It is thus reasonable to conclude that microcredit works and that it is indeed a revolutionary idea that has benefited many, globally and thus deserved international recognition such as the Nobel Peace Prize and that the Nobel Committee did the right thing by awarding the 2006 peace prize jointly, to Prof. Muhammad Yunus, the inventor of the idea and the Grameen Bank, the institution that made the revolutionary idea a realizable goal.

Sadly, none of these seemed to have quite calmed the Yunus bashers in Bangladesh and what is also puzzling is that Prof. Muhammad Yunus who has many admirers both at home and abroad, the Insult crusaders seem to be the ones who are monopolizing the public information domain in Bangladesh. How come? Is Yunus friendless in Bangladesh these days?

Is Yunus “friendless” inside Bangladesh?

It is a known fact that inside Bangladesh Yunus commands a lot of respect and has many admirers and followers, and they include eminent economists, academics, researchers, and civil society leaders etc. Then why is that these Yunus venerated protagonists are so silent against the on-going barrages of anti-Yunus misinformation and disinformation that are being spewed against him by the Yunus Insults enterprise? Why are Yunus protagonists playing the role of passive onlookers? How come? Have the Yunus admirers lost their courage and surrendered their principles?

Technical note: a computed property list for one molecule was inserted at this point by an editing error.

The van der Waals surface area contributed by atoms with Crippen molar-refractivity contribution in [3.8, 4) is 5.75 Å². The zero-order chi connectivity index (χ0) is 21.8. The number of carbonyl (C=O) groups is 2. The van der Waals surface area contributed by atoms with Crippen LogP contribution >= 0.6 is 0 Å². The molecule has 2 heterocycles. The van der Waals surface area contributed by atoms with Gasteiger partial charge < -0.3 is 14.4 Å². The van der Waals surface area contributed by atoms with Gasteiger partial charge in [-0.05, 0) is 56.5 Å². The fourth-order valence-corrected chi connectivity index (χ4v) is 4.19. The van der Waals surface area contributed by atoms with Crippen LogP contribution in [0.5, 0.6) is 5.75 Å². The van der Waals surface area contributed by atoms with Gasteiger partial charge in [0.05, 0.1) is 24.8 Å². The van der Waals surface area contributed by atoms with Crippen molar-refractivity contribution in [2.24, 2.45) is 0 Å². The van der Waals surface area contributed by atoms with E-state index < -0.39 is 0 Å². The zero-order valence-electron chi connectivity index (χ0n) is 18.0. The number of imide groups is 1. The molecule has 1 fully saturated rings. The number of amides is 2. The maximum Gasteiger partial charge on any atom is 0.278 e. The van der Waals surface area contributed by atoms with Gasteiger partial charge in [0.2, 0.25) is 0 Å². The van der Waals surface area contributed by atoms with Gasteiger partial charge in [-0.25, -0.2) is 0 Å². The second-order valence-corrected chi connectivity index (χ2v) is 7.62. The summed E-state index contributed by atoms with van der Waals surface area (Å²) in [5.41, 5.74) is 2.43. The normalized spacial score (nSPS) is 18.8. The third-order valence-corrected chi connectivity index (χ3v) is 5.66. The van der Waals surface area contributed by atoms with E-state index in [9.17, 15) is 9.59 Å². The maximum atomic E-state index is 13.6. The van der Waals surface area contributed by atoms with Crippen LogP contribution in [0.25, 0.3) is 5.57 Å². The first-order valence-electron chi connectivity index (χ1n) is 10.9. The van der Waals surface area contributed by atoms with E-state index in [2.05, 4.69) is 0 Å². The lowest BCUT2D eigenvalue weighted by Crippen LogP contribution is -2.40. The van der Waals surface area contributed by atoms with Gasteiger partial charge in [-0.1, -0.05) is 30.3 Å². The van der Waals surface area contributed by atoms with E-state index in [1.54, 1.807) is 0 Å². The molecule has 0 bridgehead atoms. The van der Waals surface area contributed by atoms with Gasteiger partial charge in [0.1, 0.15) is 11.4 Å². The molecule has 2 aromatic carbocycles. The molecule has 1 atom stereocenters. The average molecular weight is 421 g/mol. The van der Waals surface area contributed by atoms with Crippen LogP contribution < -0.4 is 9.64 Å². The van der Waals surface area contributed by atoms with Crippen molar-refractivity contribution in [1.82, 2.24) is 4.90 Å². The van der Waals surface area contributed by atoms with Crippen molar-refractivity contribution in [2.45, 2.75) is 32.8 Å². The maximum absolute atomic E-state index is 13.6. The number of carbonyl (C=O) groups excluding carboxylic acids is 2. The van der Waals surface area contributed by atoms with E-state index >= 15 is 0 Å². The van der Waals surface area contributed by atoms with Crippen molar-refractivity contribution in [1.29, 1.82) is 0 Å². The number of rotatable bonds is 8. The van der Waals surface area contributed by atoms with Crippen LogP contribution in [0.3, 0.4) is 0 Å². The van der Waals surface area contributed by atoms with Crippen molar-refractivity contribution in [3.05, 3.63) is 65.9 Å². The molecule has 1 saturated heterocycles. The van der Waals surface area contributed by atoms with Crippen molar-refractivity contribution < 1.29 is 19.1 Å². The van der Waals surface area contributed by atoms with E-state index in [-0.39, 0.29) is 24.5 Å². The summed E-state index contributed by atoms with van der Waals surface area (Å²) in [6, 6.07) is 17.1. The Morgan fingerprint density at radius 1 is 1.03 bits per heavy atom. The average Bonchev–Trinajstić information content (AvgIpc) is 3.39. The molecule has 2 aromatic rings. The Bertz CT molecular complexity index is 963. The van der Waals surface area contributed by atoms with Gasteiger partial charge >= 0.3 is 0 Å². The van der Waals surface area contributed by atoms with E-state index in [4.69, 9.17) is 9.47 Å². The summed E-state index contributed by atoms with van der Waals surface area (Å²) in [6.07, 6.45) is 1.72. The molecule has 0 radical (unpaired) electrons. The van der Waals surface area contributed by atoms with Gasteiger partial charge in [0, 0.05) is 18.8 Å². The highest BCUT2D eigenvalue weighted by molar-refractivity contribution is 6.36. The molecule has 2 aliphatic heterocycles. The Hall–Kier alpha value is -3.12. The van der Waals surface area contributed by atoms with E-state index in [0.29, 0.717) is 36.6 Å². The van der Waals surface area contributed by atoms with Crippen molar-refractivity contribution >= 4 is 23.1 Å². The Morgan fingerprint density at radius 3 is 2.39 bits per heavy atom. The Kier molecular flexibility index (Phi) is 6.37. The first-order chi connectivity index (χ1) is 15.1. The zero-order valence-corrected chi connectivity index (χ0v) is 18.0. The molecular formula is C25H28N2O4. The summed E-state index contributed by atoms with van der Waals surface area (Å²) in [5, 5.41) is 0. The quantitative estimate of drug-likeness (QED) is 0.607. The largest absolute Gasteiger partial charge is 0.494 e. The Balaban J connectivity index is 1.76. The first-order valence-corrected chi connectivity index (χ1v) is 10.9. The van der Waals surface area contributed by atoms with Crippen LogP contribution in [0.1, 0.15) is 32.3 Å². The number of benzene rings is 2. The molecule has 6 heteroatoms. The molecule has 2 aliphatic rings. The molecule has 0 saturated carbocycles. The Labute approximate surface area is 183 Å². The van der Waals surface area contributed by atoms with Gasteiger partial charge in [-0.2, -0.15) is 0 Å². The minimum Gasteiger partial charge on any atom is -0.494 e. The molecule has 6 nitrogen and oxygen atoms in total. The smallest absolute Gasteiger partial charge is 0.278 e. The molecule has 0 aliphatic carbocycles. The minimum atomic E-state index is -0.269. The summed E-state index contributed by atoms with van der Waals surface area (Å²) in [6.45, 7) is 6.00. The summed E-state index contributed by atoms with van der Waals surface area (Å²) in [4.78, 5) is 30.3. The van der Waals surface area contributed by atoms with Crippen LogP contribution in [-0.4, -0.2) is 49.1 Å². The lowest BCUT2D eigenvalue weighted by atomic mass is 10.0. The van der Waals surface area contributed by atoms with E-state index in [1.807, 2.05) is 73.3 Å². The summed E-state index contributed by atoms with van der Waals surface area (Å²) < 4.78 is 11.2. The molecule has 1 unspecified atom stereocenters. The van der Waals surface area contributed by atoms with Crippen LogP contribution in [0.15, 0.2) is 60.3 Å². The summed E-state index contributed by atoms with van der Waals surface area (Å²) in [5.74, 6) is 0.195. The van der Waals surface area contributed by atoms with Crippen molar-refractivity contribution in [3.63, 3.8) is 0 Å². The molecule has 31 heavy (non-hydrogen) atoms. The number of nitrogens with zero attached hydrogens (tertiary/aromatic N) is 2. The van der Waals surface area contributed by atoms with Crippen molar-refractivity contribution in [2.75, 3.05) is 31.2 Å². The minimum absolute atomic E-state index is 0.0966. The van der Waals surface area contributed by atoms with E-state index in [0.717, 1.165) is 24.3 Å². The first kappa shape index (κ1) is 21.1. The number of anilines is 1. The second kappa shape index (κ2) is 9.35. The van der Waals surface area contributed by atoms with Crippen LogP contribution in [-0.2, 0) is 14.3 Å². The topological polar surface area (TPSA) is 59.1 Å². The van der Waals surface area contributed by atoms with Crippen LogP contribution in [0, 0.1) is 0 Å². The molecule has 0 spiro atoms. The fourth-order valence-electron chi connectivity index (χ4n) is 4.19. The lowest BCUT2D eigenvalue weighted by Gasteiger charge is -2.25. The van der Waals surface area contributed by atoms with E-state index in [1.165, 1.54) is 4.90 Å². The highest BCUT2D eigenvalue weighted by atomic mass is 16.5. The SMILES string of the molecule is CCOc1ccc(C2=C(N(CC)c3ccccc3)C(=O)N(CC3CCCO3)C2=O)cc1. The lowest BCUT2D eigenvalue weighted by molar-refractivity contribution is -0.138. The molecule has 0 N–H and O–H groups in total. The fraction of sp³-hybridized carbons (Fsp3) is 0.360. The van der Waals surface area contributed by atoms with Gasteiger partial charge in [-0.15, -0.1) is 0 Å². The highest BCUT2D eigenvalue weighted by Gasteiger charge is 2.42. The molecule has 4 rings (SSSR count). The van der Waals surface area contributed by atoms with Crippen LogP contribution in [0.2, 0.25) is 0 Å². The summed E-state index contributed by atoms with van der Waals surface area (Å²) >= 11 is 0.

May be not or maybe they have valid reasons for choosing to remain silent. Indeed, we may not have to go far and beyond to look for the reason.

A recent incidence where the Deputy Attorney General (DAG) of the Bangladesh government who refused to sign a government-initiated petition against Professor Yunus and has been sacked summarily and the gentleman who fearing for his life and safety of his family has since ended up taking shelter in the US Embassy in Dhaka reveals the incredible danger free speech and ethical actions that contradict or have the appearance of contradicting government position encounter in Bangladesh these days. This is sad but this is the cruel reality in the present-day Bangladesh.

Sadly, the Yunus Insults Enterprise also reveals a much bigger and sinister trend in the contemporary Bangladesh – a society where its respectable gets disrespected and its honourable gets dishonoured with impunity and with inspiration of the government and a society where fear of reprisals silence contrary views, is a society which most certainly is collapsing, in every aspect especially, morally.

The author M. Adil Khan is an academic and former senior policy manager of the United Nations

Note: The article is slightly amended version published originally in South Asia Journal on September 12, 2024